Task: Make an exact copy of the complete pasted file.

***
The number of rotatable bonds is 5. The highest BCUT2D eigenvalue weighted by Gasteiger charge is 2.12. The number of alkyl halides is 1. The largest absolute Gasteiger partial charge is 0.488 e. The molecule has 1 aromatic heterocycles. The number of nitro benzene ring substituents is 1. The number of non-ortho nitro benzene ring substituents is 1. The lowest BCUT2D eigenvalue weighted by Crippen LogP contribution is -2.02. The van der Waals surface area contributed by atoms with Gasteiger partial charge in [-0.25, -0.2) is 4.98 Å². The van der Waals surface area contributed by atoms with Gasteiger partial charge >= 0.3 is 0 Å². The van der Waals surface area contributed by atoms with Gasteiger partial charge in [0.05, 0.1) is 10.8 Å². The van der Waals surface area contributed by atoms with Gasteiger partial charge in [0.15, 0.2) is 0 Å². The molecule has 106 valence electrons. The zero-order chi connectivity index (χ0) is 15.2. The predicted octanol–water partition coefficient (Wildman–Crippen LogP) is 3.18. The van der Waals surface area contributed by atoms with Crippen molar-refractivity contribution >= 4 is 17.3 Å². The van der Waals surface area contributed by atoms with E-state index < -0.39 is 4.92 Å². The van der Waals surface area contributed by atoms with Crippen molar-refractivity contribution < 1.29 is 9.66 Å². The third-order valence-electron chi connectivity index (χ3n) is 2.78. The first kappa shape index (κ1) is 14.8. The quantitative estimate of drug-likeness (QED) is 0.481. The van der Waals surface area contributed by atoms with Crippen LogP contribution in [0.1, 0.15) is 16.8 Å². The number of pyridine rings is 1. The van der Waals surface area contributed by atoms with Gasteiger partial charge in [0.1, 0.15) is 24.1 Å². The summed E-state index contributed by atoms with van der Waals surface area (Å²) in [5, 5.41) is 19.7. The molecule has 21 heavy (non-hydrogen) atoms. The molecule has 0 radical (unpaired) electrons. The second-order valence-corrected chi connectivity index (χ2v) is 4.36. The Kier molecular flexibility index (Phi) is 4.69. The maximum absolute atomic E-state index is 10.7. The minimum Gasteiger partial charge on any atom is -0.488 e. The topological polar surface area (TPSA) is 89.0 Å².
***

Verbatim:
The number of rotatable bonds is 5. The highest BCUT2D eigenvalue weighted by Gasteiger charge is 2.12. The number of alkyl halides is 1. The largest absolute Gasteiger partial charge is 0.488 e. The molecule has 1 aromatic heterocycles. The number of nitro benzene ring substituents is 1. The number of non-ortho nitro benzene ring substituents is 1. The lowest BCUT2D eigenvalue weighted by Crippen LogP contribution is -2.02. The van der Waals surface area contributed by atoms with Gasteiger partial charge in [-0.25, -0.2) is 4.98 Å². The van der Waals surface area contributed by atoms with Gasteiger partial charge >= 0.3 is 0 Å². The van der Waals surface area contributed by atoms with Gasteiger partial charge in [0.05, 0.1) is 10.8 Å². The van der Waals surface area contributed by atoms with Gasteiger partial charge in [0.15, 0.2) is 0 Å². The molecule has 106 valence electrons. The zero-order chi connectivity index (χ0) is 15.2. The predicted octanol–water partition coefficient (Wildman–Crippen LogP) is 3.18. The van der Waals surface area contributed by atoms with Crippen molar-refractivity contribution >= 4 is 17.3 Å². The van der Waals surface area contributed by atoms with E-state index < -0.39 is 4.92 Å². The van der Waals surface area contributed by atoms with Crippen molar-refractivity contribution < 1.29 is 9.66 Å². The third-order valence-electron chi connectivity index (χ3n) is 2.78. The first kappa shape index (κ1) is 14.8. The quantitative estimate of drug-likeness (QED) is 0.481. The van der Waals surface area contributed by atoms with Crippen LogP contribution in [0.1, 0.15) is 16.8 Å². The number of pyridine rings is 1. The van der Waals surface area contributed by atoms with Gasteiger partial charge in [0.1, 0.15) is 24.1 Å². The summed E-state index contributed by atoms with van der Waals surface area (Å²) in [5, 5.41) is 19.7. The molecule has 21 heavy (non-hydrogen) atoms. The molecule has 0 radical (unpaired) electrons. The second-order valence-corrected chi connectivity index (χ2v) is 4.36. The Kier molecular flexibility index (Phi) is 4.69. The maximum absolute atomic E-state index is 10.7. The minimum Gasteiger partial charge on any atom is -0.488 e. The topological polar surface area (TPSA) is 89.0 Å².